If we start a virtual tour of Galicia, we can admire the views from the old fortified fort of Baroñadating back to the Iron Age, or gazing at the sunsets in the Area Longa Beach, in Camariñas (A Coruña), for example. From there we can go to Asturias, discovering small treasures such as the Chorrón waterfall, near Villamayor, or be amazed by the Pría’s jesters, spectacular rock formations on the edge of a cliff. Continuing east along the Cantabrian coast we can set the objective (as the participants in the initiative have done on Instagram) in another landscape on the edge of the sea, the Broken coast of Cantabria, or we take a break in the quiet corners of the Piquio Gardens, in the Playa del Sardinero de Santander. Tomorrow we can lose ourselves in the mist of the Otzarreta Forest, in Vizcaya, or witness a sunset in the Orio Beach, in Guipúzcoa. Everything is close, everything feels like it.
It does not matter where the computer cursor or the finger on the mobile is on the map. Continuing this route in a downward direction, heading south, we enter the Baztán valley in Navarra, to seek meditation and recollection the Valvanera Monastery, in La Rioja. The extensive Castilla y León offers a choice, with surprises such as the landscapes of Puebla de Sanabria, or the impressive rock formations of Cantenpino Ash. While if we turn our gaze towards Aragon, we discover the landscapes of Ibones de Ordicuso, near Panticosa (Huesca), or the monumental Rueda Monastery. To cite just a few examples.
The circumstances, therefore, have made us look at our close surroundings to choose a vacation destination, as recognized by the Secretary of State for Tourism. “The fact that, according to recent surveys, 8 out of 10 Spaniards who are going on vacation declare that they will do so in our country has, without a doubt, a very positive impact on the tourism sector,” says Valdés, who also highlights the economic impact of this trend. “In June 2021, the latest data available, the affiliates registered for employment linked to tourist activities increased by 3.3% year-on-year, reaching a total of 2,288,126 affiliates to Social Security. June has been the first month since March 2020 in which the interannual rate of change in the number of affiliates has been positive. Affiliates in tourist activities accounted for 11.9% of the total affiliates in the national economy. In absolute figures, the greatest increases occurred in Andalusia, the Balearic Islands, Catalonia and the Valencian Community ”.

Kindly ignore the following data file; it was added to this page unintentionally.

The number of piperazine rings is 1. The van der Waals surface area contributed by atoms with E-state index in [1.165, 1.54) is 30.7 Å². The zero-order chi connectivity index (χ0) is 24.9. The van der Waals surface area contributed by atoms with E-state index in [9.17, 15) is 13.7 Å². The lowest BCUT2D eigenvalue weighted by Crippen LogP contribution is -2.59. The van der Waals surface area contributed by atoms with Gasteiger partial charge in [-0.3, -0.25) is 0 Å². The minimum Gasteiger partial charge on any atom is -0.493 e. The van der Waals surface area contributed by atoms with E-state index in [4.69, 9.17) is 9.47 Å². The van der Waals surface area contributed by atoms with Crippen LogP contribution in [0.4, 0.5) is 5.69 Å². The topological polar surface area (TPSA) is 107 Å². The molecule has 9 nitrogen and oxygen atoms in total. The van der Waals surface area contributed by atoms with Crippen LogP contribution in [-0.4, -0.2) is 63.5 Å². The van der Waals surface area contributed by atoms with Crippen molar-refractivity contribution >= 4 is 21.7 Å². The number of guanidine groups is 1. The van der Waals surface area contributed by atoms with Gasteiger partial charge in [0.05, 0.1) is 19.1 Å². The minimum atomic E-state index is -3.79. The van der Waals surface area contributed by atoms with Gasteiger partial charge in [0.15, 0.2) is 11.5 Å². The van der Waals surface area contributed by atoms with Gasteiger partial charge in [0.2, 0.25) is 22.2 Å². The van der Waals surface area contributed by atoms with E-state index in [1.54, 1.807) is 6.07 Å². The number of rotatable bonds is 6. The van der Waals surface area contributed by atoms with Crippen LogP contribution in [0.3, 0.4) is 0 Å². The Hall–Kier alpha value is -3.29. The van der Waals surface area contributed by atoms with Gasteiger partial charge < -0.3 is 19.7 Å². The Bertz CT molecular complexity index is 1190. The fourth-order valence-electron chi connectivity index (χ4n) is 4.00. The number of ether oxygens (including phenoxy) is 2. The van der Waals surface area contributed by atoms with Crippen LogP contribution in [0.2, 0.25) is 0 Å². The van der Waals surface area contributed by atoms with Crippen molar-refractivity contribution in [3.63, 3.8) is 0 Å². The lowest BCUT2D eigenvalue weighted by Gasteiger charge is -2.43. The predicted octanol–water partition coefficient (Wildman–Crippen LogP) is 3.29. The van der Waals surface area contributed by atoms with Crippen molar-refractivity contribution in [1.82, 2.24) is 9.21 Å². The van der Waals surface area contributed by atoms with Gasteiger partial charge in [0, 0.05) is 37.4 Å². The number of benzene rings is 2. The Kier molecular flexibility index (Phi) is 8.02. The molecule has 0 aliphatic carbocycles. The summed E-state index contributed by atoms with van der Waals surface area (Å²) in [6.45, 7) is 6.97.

This populous Mediterranean strip, a favorite coastal destination for many, is also home to hidden treasures, judging by the participation in # TuRincónOculto. In the 70s, the most sought-after photos in development shops were the Drach caves (Mallorca), or the Peñíscola castle (Castellón), which are still among the chosen corners, by the way. But now, the next generation shares even the secret places, thanks to the smartphones and to Instagram. From the coves of port-Bou to the landscapes of Miravet, in Catalonia, we descend along the coast until we reach the Valencian Community, where places await us that transport us to another era such as the castle of Alcala de Chivert, or small paradises like the Cala La Renegà. Jumping towards the Balearic Islands, we find idyllic pictures in Platja de Muro (Mallorca), or Binibeca, in Menorca. And in Murcia we stop at the sea caves of the Salto del Usero and towns as picturesque as Cabo de Palos. It is never too late to look inside, even two steps away from the towel and the umbrella.
Andalusia, another classic of the inland tourism boom for years, today also concentrates the largest number of destinations proposed by users, with many options to choose from. In this case, we can contemplate places as suggestive as the Las Sirenas Reef, in Cabo de Gata (Almería), or the Pinsapos forest, within the Natural Park of the Sierra de las Nieves (Malaga), or get lost in the corners and fountains of Priego de Córdoba. And what about the many attractions of the Canary Islands, among which we can highlight the spectacular Cascade of Colors of La Palma, or the stillness of Puddle Manso, in El Hierro. Landscapes, culture, beaches, forests and towns from north to south that encourage us to discover more than a country that is not exhausted.